Our post-pandemic Shabbat meals should include far less meat

Melissa Hoffman (Justin Hackworth)

LOS ANGELES (JTA) — Last year I wrote about how, as we come to terms with the existential threat of climate change, our joyous occasions will shift in both spirit and practice — including the food we eat and how it is produced. The same is true in the wake of coronavirus.

Thanks to a surge of global efforts to end the pandemic as fast as humanly possible, we’ll break bread at Shabbat and cook food for our neighbors, families and friends again — probably the act I’ve missed more than any other. And when we do, it will be a new opportunity to make different choices about what’s on the menu.

Right now, I’m deeply concerned that there is so little focus on what specialists in infectious disease have explained we need to do to prevent another pandemic in the future.

Many of our ongoing policies concerning industrial agriculture all but guarantee another pandemic, possibly one that is magnitudes worse. The good news is that we know how to better prevent pandemics. To succeed we need to focus on future threats now, before it’s too late.

Wuhan’s wet markets unmasked our troublingly dissonant relationship with wildlife and rightly deserve condemnation. But as so many news articles are revealing, factory farms are breeding grounds even more ripe for transmitting deadly zoonotic diseases. Industrial poultry farms are uniquely suited for generating new pathogens — in fact, most of the influenza viruses with pandemic potential deemed “of special concern” by the CDC arose from commercial poultry operations.

We’ve known for a long time that breeding animals to the brink of their genetic and physiological limits, raising them in confinement and keeping them alive with constant doses of antimicrobials pose outsize risks to human communities. That said, we may have underestimated just how big those risks are.

In a recent op-ed in The Guardian, my colleagues Aaron Saul Gross and Jonathan Safran Foer asked readers to imagine a situation in which “our military leaders told us that almost every terrorist in recent memory had spent time in the same training camp, but no politician would call for an investigation of the training camp. Imagine if we knew that those terrorists were developing weapons more destructive than any that has been used, or tested, in human history.”

They conclude: “This is our situation when it comes to pandemics and farming.”

In a Jewish context, you might say that we’ve bent if not broken the blessing of human agricultural skill. No one touring (or reading details about) a factory farm could possibly describe it as an actualization of God’s work. Yet Jewish traditions impel us to make our lives — from the prayers we sing to the food we eat — an actualization of divine intention.

Tackling the problem of industrial animal agriculture is a crucial form of the preventive medicine that we are commanded to practice. We must do our part to remove this very real peril, and the time to begin is now, when the whole world is experiencing the potential consequences.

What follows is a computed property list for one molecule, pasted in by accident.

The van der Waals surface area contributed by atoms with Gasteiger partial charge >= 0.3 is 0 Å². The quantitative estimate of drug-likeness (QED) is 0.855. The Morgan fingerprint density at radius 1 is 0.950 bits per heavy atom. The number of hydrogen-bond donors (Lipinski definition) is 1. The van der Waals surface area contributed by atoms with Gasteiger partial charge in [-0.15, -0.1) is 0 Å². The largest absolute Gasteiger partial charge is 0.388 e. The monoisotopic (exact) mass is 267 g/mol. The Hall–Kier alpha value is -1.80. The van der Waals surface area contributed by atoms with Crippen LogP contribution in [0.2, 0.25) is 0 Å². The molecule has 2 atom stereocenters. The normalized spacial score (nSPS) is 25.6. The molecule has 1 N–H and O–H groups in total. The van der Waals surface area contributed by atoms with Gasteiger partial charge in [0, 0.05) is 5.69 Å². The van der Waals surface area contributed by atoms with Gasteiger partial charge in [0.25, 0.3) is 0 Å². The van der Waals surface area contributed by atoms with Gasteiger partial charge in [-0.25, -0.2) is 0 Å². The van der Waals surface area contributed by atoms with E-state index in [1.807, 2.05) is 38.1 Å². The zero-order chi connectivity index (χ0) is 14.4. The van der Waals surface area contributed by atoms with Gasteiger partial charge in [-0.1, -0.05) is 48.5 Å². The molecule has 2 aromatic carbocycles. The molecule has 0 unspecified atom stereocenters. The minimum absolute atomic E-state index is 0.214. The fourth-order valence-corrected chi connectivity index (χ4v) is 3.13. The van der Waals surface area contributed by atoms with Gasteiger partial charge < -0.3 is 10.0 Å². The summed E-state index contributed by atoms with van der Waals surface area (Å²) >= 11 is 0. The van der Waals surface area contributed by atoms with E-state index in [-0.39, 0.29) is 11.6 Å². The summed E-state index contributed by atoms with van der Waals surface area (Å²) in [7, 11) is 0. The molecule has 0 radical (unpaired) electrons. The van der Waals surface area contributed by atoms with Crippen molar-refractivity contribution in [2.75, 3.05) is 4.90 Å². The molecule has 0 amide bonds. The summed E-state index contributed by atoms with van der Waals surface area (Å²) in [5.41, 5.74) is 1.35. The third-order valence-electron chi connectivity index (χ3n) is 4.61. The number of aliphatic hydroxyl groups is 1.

It would be disastrous if the admitted immensity of the task before us paralyzed us into inaction. We should remember that even dramatic changes occur incrementally and that we are not alone.

More people and more leaders are talking about reforming farming than ever before. We can start with our own daily choices, and we can start considering what we’ll do differently when we’re back in our institutional and communal settings. We can start talking now about how to reduce our own community demand for the products most tightly linked to the creation of pathogens with pandemic potential, like industrial poultry (that’s 99% of all birds sold, including kosher). We can ask if it is time to replace some — or even all — of the animal products served at our religious and communal institutions with plant-based alternatives or at least with meat, dairy and eggs verified to be from animals raised outside the factory farming system.

Change can be as simple as replacing a single animal product, like swapping the cow’s milk on our cereal and in our beverages for plant-based milks. It can be a healthier rhythm of eating like Jonathan Safran Foer’s call to be vegan before dinner. It can be a new eating identity like reducetarian, flexitarian, vegetarian or vegan. And it can rise to the communal level, beginning a conversation with your local Jewish community institutions to create new food policies and ultimately a new normal for the food we eat.

This piece is a part of JTA’s series of Visions for the Post-Pandemic Jewish Future — click here to read the other stories in this series. Use #JewishFuture to share your own ideas on social media. If you’d like to submit an essay for consideration, email opinion@jta.org with “Visions Project Submission” in the subject line.

Melissa Hoffman is the director of the Jewish Initiative for Animals.

The views and opinions expressed in this article are those of the author and do not necessarily reflect the views of the AJP or its publisher, the Jewish Federation of Southern Arizona.